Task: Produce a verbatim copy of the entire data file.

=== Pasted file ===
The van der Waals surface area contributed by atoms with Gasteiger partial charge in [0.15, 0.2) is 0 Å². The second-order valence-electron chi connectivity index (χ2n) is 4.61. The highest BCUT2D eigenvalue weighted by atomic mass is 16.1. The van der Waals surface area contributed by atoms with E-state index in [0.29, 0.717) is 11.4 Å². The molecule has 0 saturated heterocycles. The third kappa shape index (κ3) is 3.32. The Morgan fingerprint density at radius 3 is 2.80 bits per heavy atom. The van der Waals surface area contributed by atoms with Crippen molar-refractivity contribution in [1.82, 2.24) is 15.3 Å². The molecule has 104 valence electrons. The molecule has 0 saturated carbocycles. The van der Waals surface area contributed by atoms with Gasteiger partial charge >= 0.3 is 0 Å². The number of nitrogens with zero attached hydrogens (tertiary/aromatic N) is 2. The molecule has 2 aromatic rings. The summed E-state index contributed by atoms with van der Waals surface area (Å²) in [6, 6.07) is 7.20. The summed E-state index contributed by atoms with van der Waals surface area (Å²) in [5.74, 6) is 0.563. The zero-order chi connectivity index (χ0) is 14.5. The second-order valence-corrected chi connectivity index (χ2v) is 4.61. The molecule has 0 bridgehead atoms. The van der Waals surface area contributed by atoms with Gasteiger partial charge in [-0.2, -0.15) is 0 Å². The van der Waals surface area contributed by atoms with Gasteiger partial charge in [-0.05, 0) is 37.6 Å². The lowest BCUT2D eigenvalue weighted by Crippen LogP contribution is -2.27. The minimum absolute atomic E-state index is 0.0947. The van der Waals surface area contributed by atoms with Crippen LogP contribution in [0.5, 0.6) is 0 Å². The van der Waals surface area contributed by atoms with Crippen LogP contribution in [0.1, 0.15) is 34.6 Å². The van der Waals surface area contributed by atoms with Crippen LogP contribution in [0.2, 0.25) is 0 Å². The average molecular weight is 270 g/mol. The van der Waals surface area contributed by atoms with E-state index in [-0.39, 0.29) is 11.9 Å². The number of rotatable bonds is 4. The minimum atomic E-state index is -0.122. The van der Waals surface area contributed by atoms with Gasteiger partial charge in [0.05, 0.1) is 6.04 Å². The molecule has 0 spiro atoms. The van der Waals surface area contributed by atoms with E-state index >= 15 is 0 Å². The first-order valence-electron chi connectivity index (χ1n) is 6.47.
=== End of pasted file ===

The van der Waals surface area contributed by atoms with Gasteiger partial charge in [0.15, 0.2) is 0 Å². The second-order valence-electron chi connectivity index (χ2n) is 4.61. The highest BCUT2D eigenvalue weighted by atomic mass is 16.1. The van der Waals surface area contributed by atoms with E-state index in [0.29, 0.717) is 11.4 Å². The molecule has 0 saturated heterocycles. The third kappa shape index (κ3) is 3.32. The Morgan fingerprint density at radius 3 is 2.80 bits per heavy atom. The van der Waals surface area contributed by atoms with Crippen molar-refractivity contribution in [1.82, 2.24) is 15.3 Å². The molecule has 104 valence electrons. The molecule has 0 saturated carbocycles. The van der Waals surface area contributed by atoms with Gasteiger partial charge >= 0.3 is 0 Å². The number of nitrogens with zero attached hydrogens (tertiary/aromatic N) is 2. The molecule has 2 aromatic rings. The summed E-state index contributed by atoms with van der Waals surface area (Å²) in [6, 6.07) is 7.20. The summed E-state index contributed by atoms with van der Waals surface area (Å²) in [5.74, 6) is 0.563. The zero-order chi connectivity index (χ0) is 14.5. The second-order valence-corrected chi connectivity index (χ2v) is 4.61. The molecule has 0 bridgehead atoms. The van der Waals surface area contributed by atoms with Gasteiger partial charge in [-0.2, -0.15) is 0 Å². The van der Waals surface area contributed by atoms with Gasteiger partial charge in [-0.05, 0) is 37.6 Å². The lowest BCUT2D eigenvalue weighted by Crippen LogP contribution is -2.27. The minimum absolute atomic E-state index is 0.0947. The van der Waals surface area contributed by atoms with Crippen LogP contribution in [0.5, 0.6) is 0 Å². The van der Waals surface area contributed by atoms with Crippen LogP contribution in [0.1, 0.15) is 34.6 Å². The van der Waals surface area contributed by atoms with Crippen LogP contribution in [0.2, 0.25) is 0 Å². The average molecular weight is 270 g/mol. The van der Waals surface area contributed by atoms with E-state index in [-0.39, 0.29) is 11.9 Å². The number of rotatable bonds is 4. The minimum atomic E-state index is -0.122. The van der Waals surface area contributed by atoms with Gasteiger partial charge in [0.05, 0.1) is 6.04 Å². The molecule has 0 spiro atoms. The van der Waals surface area contributed by atoms with E-state index >= 15 is 0 Å². The first-order valence-electron chi connectivity index (χ1n) is 6.47.